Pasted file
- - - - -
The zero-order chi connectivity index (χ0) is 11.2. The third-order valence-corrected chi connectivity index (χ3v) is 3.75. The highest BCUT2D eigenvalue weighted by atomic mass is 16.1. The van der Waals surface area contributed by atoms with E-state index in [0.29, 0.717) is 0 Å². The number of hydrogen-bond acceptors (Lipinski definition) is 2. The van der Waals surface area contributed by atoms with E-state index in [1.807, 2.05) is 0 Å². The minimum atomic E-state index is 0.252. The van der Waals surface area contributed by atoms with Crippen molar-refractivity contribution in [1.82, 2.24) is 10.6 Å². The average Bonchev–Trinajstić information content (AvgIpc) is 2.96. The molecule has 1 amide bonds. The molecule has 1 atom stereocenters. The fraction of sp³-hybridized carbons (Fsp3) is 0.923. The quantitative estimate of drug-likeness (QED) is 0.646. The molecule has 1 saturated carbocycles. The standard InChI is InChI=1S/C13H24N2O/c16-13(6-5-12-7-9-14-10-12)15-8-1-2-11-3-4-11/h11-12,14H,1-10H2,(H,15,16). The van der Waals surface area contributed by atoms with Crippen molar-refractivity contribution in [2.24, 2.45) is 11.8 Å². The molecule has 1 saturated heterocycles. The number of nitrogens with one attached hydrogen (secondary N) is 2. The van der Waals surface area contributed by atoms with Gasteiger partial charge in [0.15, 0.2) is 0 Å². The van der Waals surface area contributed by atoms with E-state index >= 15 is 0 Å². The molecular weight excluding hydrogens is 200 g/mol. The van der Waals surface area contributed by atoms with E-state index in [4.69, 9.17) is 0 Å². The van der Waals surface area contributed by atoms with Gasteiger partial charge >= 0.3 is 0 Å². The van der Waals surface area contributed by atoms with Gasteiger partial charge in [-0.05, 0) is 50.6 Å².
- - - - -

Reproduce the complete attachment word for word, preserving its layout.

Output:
The zero-order chi connectivity index (χ0) is 11.2. The third-order valence-corrected chi connectivity index (χ3v) is 3.75. The highest BCUT2D eigenvalue weighted by atomic mass is 16.1. The van der Waals surface area contributed by atoms with E-state index in [0.29, 0.717) is 0 Å². The number of hydrogen-bond acceptors (Lipinski definition) is 2. The van der Waals surface area contributed by atoms with E-state index in [1.807, 2.05) is 0 Å². The minimum atomic E-state index is 0.252. The van der Waals surface area contributed by atoms with Crippen molar-refractivity contribution in [1.82, 2.24) is 10.6 Å². The average Bonchev–Trinajstić information content (AvgIpc) is 2.96. The molecule has 1 amide bonds. The molecule has 1 atom stereocenters. The fraction of sp³-hybridized carbons (Fsp3) is 0.923. The quantitative estimate of drug-likeness (QED) is 0.646. The molecule has 1 saturated carbocycles. The standard InChI is InChI=1S/C13H24N2O/c16-13(6-5-12-7-9-14-10-12)15-8-1-2-11-3-4-11/h11-12,14H,1-10H2,(H,15,16). The van der Waals surface area contributed by atoms with Crippen molar-refractivity contribution in [2.24, 2.45) is 11.8 Å². The molecule has 1 saturated heterocycles. The number of nitrogens with one attached hydrogen (secondary N) is 2. The van der Waals surface area contributed by atoms with Gasteiger partial charge in [0.15, 0.2) is 0 Å². The van der Waals surface area contributed by atoms with E-state index >= 15 is 0 Å². The molecular weight excluding hydrogens is 200 g/mol. The van der Waals surface area contributed by atoms with E-state index in [4.69, 9.17) is 0 Å². The van der Waals surface area contributed by atoms with Gasteiger partial charge >= 0.3 is 0 Å². The van der Waals surface area contributed by atoms with Gasteiger partial charge in [-0.05, 0) is 50.6 Å².